When violence surrounds us

July 22nd, 2016

The problem as God gave Habakkuk to see it: God, how long do I have to cry out for help before you listen? How many times do I have to yell, “Help! Murder! Police!” before you come to the rescue? Why do you force me to look at evil, stare trouble in the face day after day? … Justice is a joke. The wicked have the righteous hamstrung and stand justice on its head. (Habakkuk 1:1-4, MSG)

The problem as God gave it to Habakkuk is the same problem that we face today: murder and violence…day after day. As soon as we write a statement or preach a sermon that promises prayers for all afflicted by the violence, and we express our anguish over how to change a culture hamstrung on violence, yet another shooting happens.

Our hearts go out to each victim in the past weeks of police violence and each police officer’s family who has been afflicted with gun violence, murder, and sometimes mental illness all wrapped in a culture of racism. Lord, have mercy! How long, O Lord, how long?

But in Chicago, the shootings are nearly a daily occurrence. As of this writing, there have been just under 3000 shootings in Chicago so far this calendar year. This week alone there have been 17 deaths and about 60 shootings, including a girl who is 6 years old. A handful of children have been shot so far this summer. In mid-May the Chicago Tribune wrote, “We dread the sound of summer in Chicago—the screaming of the mothers.”

One weekend in the spring, one neighborhood called for a prayer vigil that sought to have a whole day without a death from shooting. That day was designated to be Easter Sunday. And indeed, the day came and went without anyone dying from a shooting. Should we pray for another weekend? Mother’s Day was suggested but in the end there was 50 shootings and eight deaths. We grow weary and discouraged in our praying.

The little girl shot this week was within two blocks of one of our Safe Havens; a joint program with the Chicago Public Schools and churches in key neighborhoods. Children come to the church, get breakfast and lunch (between the hours of 10 and 2), tutoring, do crafts, and generally have fun. Safe Havens literally save the lives of the children who attend and invest in their futures. The churches that sponsor Safe Havens are putting legs to their prayers for safety and peace in our communities. But it’s a lot of work for ten weeks! We grow weary in our action.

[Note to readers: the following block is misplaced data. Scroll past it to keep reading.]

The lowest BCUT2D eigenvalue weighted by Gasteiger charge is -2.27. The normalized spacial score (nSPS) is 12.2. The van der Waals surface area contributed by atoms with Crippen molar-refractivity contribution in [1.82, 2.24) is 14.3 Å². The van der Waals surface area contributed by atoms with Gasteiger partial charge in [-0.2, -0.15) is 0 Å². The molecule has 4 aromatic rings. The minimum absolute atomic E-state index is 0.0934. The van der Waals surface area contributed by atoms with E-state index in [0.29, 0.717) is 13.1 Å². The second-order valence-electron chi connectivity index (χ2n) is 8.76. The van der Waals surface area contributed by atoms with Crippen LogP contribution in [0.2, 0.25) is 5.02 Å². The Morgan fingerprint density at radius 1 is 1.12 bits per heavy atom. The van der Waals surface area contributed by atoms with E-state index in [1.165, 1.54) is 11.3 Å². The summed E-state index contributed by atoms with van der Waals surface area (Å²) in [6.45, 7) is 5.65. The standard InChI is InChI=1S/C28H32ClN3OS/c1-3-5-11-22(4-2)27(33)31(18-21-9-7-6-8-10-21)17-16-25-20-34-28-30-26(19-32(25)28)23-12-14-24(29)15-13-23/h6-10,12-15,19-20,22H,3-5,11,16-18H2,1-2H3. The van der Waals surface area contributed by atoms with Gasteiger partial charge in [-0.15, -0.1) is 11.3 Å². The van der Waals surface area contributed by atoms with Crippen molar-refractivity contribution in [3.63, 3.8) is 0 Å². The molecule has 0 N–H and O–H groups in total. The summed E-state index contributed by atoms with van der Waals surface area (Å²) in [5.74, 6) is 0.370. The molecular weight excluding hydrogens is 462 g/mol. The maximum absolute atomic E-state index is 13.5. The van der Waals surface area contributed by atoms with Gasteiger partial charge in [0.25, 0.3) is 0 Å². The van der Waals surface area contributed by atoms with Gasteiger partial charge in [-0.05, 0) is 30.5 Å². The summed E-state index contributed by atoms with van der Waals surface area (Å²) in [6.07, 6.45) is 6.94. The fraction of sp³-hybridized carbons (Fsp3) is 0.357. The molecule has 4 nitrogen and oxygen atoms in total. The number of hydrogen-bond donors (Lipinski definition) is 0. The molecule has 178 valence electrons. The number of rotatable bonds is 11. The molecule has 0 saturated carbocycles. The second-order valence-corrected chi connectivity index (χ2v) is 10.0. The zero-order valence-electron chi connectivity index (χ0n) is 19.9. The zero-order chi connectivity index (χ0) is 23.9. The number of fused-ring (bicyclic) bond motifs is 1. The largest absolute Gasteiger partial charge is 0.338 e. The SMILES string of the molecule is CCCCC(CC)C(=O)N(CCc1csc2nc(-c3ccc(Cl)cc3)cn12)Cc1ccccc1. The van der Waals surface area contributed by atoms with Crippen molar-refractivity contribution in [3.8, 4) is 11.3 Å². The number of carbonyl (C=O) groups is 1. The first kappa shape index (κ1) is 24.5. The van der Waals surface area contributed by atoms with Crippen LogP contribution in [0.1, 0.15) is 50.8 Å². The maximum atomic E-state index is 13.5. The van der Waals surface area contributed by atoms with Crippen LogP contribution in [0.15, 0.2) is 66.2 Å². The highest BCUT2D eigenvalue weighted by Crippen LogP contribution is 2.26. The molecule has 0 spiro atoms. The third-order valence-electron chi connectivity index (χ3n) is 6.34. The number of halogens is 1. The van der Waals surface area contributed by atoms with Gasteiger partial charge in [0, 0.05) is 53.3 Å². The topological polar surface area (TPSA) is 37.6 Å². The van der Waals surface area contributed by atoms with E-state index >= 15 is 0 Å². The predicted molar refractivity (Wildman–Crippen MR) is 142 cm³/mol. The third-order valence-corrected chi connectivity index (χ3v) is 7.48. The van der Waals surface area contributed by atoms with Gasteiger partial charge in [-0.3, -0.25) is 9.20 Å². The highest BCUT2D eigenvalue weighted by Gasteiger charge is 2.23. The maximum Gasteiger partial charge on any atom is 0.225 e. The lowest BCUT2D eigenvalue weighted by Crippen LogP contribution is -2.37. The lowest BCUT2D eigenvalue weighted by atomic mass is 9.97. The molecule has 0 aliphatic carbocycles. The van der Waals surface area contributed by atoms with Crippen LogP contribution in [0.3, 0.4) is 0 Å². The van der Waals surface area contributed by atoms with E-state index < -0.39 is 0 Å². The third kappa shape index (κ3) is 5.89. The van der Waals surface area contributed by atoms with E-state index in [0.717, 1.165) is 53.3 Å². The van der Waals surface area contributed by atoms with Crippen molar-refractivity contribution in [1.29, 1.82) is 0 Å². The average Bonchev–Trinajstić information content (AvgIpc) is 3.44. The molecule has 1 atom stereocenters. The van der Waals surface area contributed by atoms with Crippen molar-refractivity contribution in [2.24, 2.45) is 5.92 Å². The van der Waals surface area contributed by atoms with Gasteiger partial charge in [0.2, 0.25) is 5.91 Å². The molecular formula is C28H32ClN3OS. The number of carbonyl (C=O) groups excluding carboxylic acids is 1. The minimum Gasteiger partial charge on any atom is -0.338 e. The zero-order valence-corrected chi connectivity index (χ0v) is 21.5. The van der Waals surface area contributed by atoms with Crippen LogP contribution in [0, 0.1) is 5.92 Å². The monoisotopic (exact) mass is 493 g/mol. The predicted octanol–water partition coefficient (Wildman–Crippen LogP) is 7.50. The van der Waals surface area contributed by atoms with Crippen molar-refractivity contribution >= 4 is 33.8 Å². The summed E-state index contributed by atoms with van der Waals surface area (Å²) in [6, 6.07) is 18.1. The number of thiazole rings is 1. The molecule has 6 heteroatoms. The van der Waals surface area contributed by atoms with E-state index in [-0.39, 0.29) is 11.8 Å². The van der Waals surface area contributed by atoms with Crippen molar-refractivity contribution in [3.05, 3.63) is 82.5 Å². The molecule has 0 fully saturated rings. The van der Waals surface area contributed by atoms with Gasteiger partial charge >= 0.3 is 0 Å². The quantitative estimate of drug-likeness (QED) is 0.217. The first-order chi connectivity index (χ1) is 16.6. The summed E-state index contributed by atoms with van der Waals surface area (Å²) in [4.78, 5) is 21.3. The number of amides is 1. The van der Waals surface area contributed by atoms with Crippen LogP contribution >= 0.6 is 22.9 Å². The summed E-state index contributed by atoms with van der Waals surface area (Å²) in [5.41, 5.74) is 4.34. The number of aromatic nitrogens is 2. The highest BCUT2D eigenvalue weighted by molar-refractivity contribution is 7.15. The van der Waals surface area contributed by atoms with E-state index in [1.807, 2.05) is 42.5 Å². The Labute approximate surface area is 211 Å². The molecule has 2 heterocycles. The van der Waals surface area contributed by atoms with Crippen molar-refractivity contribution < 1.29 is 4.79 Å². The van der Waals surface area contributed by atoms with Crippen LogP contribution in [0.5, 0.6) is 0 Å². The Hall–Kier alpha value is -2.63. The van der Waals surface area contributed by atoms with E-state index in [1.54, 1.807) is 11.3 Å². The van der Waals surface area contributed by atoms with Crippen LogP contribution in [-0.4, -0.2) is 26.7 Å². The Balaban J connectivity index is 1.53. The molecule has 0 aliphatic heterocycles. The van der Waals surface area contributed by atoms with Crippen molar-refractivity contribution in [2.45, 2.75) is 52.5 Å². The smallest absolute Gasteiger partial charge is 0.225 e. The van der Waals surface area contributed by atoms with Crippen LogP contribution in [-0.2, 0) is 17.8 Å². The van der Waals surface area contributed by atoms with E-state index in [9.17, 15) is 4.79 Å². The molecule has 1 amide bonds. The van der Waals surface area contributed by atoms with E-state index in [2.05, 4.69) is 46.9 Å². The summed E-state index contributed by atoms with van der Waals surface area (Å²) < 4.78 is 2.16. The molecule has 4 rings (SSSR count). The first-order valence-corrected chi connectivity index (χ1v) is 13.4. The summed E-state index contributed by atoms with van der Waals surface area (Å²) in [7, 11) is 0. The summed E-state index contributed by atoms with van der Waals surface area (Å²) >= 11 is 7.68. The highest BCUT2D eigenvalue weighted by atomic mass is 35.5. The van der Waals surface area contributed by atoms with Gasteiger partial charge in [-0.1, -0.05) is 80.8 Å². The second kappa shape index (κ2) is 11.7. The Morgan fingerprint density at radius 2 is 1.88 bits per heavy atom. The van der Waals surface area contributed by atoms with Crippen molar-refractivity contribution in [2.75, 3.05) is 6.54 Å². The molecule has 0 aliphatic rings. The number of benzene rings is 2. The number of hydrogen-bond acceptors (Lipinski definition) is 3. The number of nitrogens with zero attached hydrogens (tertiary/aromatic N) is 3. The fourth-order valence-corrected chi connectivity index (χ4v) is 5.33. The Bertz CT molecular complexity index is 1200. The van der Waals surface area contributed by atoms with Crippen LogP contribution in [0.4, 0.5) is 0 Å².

How then do we live? We must live, trusting that our prayers and our efforts to provide “safe haven” or racial justice or efforts against the proliferation and availability of guns will and in fact do make a difference. We scream with the mother whose child was shot this week but we rejoice with all those children in Safe Haven who went home to their mothers and fathers. We grow weary but we must not let our weariness keep us from our faithfulness.

One of the passages at the end of this emotionally and spiritually exhausted prophet, Habakkuk, is this:

Though the fig tree doesn’t bloom,
and there’s no produce on the vine;
though the olive crop withers,
and the fields don’t provide food;
though the sheep is cut off from the pen,
and there is no cattle in the stalls;
I will rejoice in the Lord.
I will rejoice in the God of my deliverance.” (Hab. 3:17-18, CEB)

Even when we don’t see the results of our prayers and actions, we are called to trust in God and not grow weary. We stand a better chance not to grow weary if we support each other. Some of our churches with Safe Havens have been supported financially and even more importantly with people from outside of the city of Chicago, coming to make a difference. In one translation, the notation for this praise song is: “For congregational use, with a full orchestra.” We need to worship and sing to restore our hearts and minds to trust in God and the results of our prayers and efforts. Strike up the praise band!

But until we see the results of our prayers and action: May God protect each one of you and your loved ones who are so very vulnerable in the blink of an eye!

comments powered by Disqus